Learn more about this incredibly popular plant, which is a common choice for home gardeners throughout the United States.
It may come as a surprise to know there’s more than one type of geranium. In fact, there are several different kinds. Zonal geraniums, the most popular and widely known geraniums, are actually not geraniums at all. The tall-stemmed flowers with ball-shaped blooms are actually Pelargoniums as classified by their genus or Pelargonium × hortorum according to their species. And while they are in the Geraniaceae family, they differ from wild geraniums and ivy geraniums — most notably in their overall appearance and color range. In addition to the name zonal geraniums, they are often called garden or common geraniums. These are the type of geraniums you find in local garden centers and nurseries. They get the zonal name from the alternating bands of color that form “zones” on their leaves.
When and Where to Plant
Zonal geraniums thrive in flowerbeds and containers alike. Just make sure to place them in a full-sun or partial shade environment. They like to receive at least six hours of sunlight each day. In most zones, they are grown as annuals, but in the warmest of climates they can be perennials. They are also easy to overwinter. For example, you can bring containers indoors to care for them during the winter months. If you have geraniums that are planted in beds, you can dig up the entire plant, prune it back to the base, and store in a cardboard box in a cool, dry area until spring. You’ll need to check the plants every couple of weeks and be sure to remove any mold during their time indoors to keep them healthy. Additionally, geraniums are also relatively easy to propagate if you’re looking to start a new plant.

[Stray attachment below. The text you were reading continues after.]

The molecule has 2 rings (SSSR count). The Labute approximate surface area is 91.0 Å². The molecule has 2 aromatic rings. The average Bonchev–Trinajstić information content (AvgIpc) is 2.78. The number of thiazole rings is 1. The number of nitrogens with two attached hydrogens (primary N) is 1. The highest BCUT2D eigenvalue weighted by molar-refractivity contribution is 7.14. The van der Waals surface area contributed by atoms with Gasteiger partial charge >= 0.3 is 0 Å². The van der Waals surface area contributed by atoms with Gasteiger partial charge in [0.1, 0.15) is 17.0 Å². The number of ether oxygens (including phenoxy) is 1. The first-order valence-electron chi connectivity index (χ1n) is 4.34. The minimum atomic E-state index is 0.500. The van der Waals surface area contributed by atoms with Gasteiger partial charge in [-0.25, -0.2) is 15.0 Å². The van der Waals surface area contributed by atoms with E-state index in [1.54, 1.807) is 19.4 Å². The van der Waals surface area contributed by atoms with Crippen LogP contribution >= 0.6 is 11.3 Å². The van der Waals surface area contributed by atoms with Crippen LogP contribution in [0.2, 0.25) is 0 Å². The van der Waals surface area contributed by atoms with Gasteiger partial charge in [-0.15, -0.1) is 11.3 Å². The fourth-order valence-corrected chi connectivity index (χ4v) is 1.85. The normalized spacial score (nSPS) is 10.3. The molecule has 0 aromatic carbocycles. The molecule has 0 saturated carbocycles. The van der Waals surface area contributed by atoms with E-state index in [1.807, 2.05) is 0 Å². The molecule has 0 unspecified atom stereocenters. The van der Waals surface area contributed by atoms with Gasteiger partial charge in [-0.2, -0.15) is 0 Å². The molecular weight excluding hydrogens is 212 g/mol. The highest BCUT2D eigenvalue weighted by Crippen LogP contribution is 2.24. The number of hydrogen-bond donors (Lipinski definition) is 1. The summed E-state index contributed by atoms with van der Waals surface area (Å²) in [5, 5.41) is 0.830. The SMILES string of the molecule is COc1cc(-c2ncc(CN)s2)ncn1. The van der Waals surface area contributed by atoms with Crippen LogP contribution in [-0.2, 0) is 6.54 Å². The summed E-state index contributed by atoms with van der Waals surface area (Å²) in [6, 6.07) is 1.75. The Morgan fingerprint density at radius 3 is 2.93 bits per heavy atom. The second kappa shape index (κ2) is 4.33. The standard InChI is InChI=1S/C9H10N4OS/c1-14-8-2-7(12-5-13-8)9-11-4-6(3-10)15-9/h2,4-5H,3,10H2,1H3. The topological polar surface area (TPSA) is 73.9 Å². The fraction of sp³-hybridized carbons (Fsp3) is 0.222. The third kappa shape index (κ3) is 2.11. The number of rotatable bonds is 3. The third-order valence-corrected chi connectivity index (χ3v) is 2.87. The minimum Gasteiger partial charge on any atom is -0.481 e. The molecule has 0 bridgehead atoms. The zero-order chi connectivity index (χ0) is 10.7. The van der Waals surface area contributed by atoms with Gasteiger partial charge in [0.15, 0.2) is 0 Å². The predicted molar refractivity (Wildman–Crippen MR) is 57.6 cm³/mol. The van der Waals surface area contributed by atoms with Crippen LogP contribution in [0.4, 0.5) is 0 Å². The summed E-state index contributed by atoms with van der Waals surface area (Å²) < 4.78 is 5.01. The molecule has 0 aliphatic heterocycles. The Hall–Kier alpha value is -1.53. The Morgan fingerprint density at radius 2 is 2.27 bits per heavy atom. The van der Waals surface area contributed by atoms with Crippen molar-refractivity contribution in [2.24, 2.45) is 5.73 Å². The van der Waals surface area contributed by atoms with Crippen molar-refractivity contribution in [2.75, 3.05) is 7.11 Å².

Care and Maintenance
As noted, geraniums are heat-loving plants. Just as they prefer sunlight to shade, they do not do well when overwatered. Instead, they thrive with a moist soil that is allowed to dry out between waterings. If you want to fertilize your plants, use a water-soluble fertilizer once per month. To continue to see new growth, you’ll also want to deadhead the plant as blooms fade.
Years ago zonal geraniums were found in white, red and shades of pink. However, thanks to science, zonal geraniums are now available in a range of hues. The latest cultivars come in coral, purple and even yellow. In addition, you’ll still find a large variety of different shades of the traditional red, white and pink.